It is my experience that these sensitive type matters involving claims of a sexual nature are always best resolved early and outside of public litigation. I have been involved in numerous matters where defendants engaged in a scorched earth strategy of counteraccusations, denial, attempted delay, obfuscation and refusal to address the core issues promptly and properly. Never have I seen that strategy successful. Whether through their own arrogance or "filtered" information and poor advice of defense counsel who seemed more interested in billing and protracted litigation than the best interests of their clients and that of their clients' families, the results were ultimately the same.
In virtually all of those situations, the documents, facts, witnesses and other matters that came to light through protracted litigation and media attention drew other private litigation, shareholder derivative demands for immediate removal of those individuals, intrusive governmental investigations, Department of Justice, Attorneys General or SEC involvement, as well as civil and criminal charges that resulted in disgorgement, forfeiture, lengthy incarceration periods in several instances, divorce and the destruction of families.
. . .
My point here is simply to attempt to convey my belief that it is in the best interest of all involved to avoid this type of protracted litigation, injurious publicity to all parties, etc.

         At some point, Dupree joined Brindle's legal team. Although the timing is unclear, he became involved in the matter no later than August 2, 2012, when Rogers's counsel met with Cohen, Butters, and Dupree in Dupree's office to view portions of the video recording made by Brindle.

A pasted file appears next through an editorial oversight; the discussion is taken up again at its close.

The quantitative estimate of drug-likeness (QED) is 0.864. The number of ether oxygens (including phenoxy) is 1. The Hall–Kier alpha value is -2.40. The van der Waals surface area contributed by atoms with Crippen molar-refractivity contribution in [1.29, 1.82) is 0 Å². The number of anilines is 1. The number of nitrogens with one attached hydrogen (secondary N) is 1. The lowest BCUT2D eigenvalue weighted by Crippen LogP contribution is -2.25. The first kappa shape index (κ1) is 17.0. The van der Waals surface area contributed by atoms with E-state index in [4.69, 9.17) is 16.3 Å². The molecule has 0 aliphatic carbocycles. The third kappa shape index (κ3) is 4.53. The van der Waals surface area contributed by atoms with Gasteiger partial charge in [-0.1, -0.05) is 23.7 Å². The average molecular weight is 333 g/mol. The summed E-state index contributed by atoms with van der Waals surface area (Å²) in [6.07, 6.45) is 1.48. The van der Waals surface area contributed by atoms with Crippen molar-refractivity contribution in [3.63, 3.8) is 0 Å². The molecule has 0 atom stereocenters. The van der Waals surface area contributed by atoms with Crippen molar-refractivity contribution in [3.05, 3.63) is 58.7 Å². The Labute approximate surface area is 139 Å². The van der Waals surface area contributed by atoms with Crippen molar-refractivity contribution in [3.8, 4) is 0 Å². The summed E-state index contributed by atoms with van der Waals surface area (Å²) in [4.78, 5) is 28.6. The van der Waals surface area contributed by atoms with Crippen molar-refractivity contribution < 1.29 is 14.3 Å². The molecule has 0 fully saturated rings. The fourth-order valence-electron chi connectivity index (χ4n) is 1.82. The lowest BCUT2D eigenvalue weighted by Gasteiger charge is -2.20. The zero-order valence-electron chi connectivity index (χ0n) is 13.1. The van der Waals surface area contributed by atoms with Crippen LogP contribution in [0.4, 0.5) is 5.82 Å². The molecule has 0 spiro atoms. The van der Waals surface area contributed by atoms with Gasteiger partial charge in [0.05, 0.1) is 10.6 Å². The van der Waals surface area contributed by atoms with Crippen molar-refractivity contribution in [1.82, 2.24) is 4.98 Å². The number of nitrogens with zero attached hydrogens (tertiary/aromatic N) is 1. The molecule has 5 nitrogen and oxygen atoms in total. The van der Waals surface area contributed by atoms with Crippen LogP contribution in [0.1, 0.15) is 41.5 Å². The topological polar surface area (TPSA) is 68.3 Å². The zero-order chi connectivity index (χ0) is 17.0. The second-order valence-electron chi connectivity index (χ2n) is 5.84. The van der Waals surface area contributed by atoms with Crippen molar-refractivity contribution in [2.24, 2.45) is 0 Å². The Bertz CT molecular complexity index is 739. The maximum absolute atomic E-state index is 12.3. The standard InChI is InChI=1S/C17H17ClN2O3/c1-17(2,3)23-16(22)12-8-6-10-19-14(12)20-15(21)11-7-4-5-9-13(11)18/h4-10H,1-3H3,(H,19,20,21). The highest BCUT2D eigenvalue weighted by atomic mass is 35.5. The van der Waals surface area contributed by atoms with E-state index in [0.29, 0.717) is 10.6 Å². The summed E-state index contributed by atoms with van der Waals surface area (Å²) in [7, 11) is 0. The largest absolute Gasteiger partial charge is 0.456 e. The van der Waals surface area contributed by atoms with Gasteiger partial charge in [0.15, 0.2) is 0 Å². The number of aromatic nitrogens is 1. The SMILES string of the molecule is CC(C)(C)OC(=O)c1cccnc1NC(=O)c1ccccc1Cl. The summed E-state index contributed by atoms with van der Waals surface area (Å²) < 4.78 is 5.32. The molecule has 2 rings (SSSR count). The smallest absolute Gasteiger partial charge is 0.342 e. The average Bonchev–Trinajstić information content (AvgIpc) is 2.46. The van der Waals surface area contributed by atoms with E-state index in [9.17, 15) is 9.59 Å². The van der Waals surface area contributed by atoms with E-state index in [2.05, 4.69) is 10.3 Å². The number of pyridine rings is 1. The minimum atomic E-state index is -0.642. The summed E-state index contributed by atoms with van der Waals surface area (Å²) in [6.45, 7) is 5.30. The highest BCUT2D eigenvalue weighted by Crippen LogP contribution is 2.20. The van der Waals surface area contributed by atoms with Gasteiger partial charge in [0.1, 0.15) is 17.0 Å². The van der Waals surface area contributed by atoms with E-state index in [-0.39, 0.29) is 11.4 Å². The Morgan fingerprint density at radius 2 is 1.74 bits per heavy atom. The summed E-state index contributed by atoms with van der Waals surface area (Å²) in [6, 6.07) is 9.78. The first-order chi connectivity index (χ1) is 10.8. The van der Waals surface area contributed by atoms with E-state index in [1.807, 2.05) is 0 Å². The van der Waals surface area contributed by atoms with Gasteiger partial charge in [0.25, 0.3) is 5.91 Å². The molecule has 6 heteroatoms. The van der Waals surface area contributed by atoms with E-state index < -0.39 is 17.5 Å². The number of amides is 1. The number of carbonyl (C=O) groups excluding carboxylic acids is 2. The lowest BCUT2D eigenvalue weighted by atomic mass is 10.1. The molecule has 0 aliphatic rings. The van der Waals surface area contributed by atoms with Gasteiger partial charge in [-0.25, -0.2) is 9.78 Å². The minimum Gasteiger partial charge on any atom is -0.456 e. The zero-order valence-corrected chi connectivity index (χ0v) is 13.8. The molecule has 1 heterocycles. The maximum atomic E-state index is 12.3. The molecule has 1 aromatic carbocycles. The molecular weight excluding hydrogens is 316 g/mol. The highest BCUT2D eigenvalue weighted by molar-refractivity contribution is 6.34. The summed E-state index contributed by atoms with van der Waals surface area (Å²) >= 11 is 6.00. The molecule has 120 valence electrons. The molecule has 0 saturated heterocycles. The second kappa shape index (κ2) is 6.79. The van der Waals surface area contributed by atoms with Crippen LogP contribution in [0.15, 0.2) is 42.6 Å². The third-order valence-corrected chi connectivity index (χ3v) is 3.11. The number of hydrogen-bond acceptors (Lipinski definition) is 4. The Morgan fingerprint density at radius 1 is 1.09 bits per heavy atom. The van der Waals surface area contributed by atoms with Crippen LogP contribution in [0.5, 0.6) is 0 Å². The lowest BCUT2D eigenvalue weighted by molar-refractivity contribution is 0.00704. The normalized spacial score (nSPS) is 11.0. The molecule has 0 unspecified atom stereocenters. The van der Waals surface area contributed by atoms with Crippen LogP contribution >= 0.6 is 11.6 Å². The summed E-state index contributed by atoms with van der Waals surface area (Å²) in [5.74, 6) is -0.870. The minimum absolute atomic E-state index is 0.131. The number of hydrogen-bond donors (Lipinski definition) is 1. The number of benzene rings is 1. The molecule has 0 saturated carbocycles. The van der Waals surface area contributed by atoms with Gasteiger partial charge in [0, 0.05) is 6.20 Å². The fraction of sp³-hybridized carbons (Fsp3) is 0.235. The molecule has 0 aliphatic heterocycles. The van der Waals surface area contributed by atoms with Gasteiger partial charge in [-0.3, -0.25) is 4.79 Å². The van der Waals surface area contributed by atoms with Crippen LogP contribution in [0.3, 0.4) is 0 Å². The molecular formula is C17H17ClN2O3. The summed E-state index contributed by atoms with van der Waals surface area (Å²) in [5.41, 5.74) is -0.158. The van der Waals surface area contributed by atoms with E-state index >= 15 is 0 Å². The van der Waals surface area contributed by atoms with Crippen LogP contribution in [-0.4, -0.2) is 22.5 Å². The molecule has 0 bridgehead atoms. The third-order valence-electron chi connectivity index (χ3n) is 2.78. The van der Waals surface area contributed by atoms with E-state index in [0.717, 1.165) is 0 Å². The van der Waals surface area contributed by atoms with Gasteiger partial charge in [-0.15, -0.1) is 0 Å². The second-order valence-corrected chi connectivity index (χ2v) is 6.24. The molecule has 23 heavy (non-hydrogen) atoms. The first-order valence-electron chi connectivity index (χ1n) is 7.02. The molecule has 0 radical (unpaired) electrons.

On September 14, 2012, Rogers and his counsel participated in a mediation with Brindle and her attorneys, but the parties were unable to resolve the dispute. That same day, Rogers sued Brindle in the Superior Court of Cobb County for injunctive and other relief, seeking to prevent Brindle from disseminating the video recording. A few days later, Brindle filed a competing suit in the State Court of Fulton County, asserting that Rogers had, among other things, battered and sexually harassed her by requiring her to engage in sexual activities with him as a condition of her employment. Although the records in both suits were sealed, several news outlets reported information about the litigation and underlying claims.

         On May 30, 2014, Rogers filed the instant action in Cobb County against Cohen, Butters, and Dupree, alleging that Brindle's attorneys conspired with her to illegally obtain video evidence of the sexual encounters and to extort money from Rogers by threatening in the demand letter to file frivolous and false claims regarding his private activities. With respect to the video recording, he asserted that Brindle's attorneys convinced Brindle to make the recording, advised her how to do it, and procured the spy camera for her. Rogers asserted claims for: (1) invasion of privacy - intrusion upon seclusion, solitude and private affairs; (2) invasion of privacy - public disclosure of private facts; (3) civil conspiracy; (4) intentional infliction of emotional distress; (5) conspiracy to violate the Georgia RICO Act; (6) violation of the Georgia RICO Act; (7) aiding and abetting breach of a confidential relationship; (8) general negligence/negligence per se; and (9) litigation expenses.